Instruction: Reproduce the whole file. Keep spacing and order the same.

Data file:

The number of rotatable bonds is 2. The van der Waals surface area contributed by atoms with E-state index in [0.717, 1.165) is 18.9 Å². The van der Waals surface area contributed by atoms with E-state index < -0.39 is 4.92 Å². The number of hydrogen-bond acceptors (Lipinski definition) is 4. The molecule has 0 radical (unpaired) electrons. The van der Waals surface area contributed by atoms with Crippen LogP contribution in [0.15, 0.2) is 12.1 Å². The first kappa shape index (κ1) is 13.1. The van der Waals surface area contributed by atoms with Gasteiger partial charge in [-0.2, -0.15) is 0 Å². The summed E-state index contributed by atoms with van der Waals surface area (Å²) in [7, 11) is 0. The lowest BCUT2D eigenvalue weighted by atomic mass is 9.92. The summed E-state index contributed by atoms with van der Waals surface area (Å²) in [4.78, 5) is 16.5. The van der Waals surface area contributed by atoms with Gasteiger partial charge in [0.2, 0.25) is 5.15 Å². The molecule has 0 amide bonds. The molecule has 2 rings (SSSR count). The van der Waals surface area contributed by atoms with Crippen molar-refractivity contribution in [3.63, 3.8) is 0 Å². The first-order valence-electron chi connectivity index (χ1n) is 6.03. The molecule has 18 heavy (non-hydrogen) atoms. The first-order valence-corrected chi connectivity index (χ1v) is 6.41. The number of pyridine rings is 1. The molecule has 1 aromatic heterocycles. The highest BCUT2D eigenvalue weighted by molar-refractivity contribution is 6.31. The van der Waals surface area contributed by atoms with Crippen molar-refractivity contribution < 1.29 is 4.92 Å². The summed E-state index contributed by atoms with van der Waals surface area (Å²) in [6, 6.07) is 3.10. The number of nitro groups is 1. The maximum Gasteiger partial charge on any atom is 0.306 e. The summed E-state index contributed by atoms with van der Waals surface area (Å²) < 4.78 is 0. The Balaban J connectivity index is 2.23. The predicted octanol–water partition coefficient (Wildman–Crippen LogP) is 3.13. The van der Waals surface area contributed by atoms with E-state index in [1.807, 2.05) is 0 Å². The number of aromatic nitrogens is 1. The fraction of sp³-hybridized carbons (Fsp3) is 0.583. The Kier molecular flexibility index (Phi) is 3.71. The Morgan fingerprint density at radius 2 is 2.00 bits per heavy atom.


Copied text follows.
The number of rotatable bonds is 2. The van der Waals surface area contributed by atoms with E-state index in [0.717, 1.165) is 18.9 Å². The van der Waals surface area contributed by atoms with E-state index < -0.39 is 4.92 Å². The number of hydrogen-bond acceptors (Lipinski definition) is 4. The molecule has 0 radical (unpaired) electrons. The van der Waals surface area contributed by atoms with Crippen LogP contribution in [0.15, 0.2) is 12.1 Å². The first kappa shape index (κ1) is 13.1. The van der Waals surface area contributed by atoms with Gasteiger partial charge in [-0.2, -0.15) is 0 Å². The summed E-state index contributed by atoms with van der Waals surface area (Å²) in [7, 11) is 0. The lowest BCUT2D eigenvalue weighted by atomic mass is 9.92. The summed E-state index contributed by atoms with van der Waals surface area (Å²) in [4.78, 5) is 16.5. The van der Waals surface area contributed by atoms with Gasteiger partial charge in [0.2, 0.25) is 5.15 Å². The molecule has 0 amide bonds. The molecule has 2 rings (SSSR count). The van der Waals surface area contributed by atoms with Crippen molar-refractivity contribution in [3.63, 3.8) is 0 Å². The first-order valence-electron chi connectivity index (χ1n) is 6.03. The molecule has 18 heavy (non-hydrogen) atoms. The first-order valence-corrected chi connectivity index (χ1v) is 6.41. The number of pyridine rings is 1. The molecule has 1 aromatic heterocycles. The highest BCUT2D eigenvalue weighted by molar-refractivity contribution is 6.31. The van der Waals surface area contributed by atoms with Crippen molar-refractivity contribution < 1.29 is 4.92 Å². The summed E-state index contributed by atoms with van der Waals surface area (Å²) in [6, 6.07) is 3.10. The number of nitro groups is 1. The maximum Gasteiger partial charge on any atom is 0.306 e. The summed E-state index contributed by atoms with van der Waals surface area (Å²) < 4.78 is 0. The Balaban J connectivity index is 2.23. The predicted octanol–water partition coefficient (Wildman–Crippen LogP) is 3.13. The van der Waals surface area contributed by atoms with E-state index in [1.807, 2.05) is 0 Å². The number of aromatic nitrogens is 1. The fraction of sp³-hybridized carbons (Fsp3) is 0.583. The Kier molecular flexibility index (Phi) is 3.71. The Morgan fingerprint density at radius 2 is 2.00 bits per heavy atom.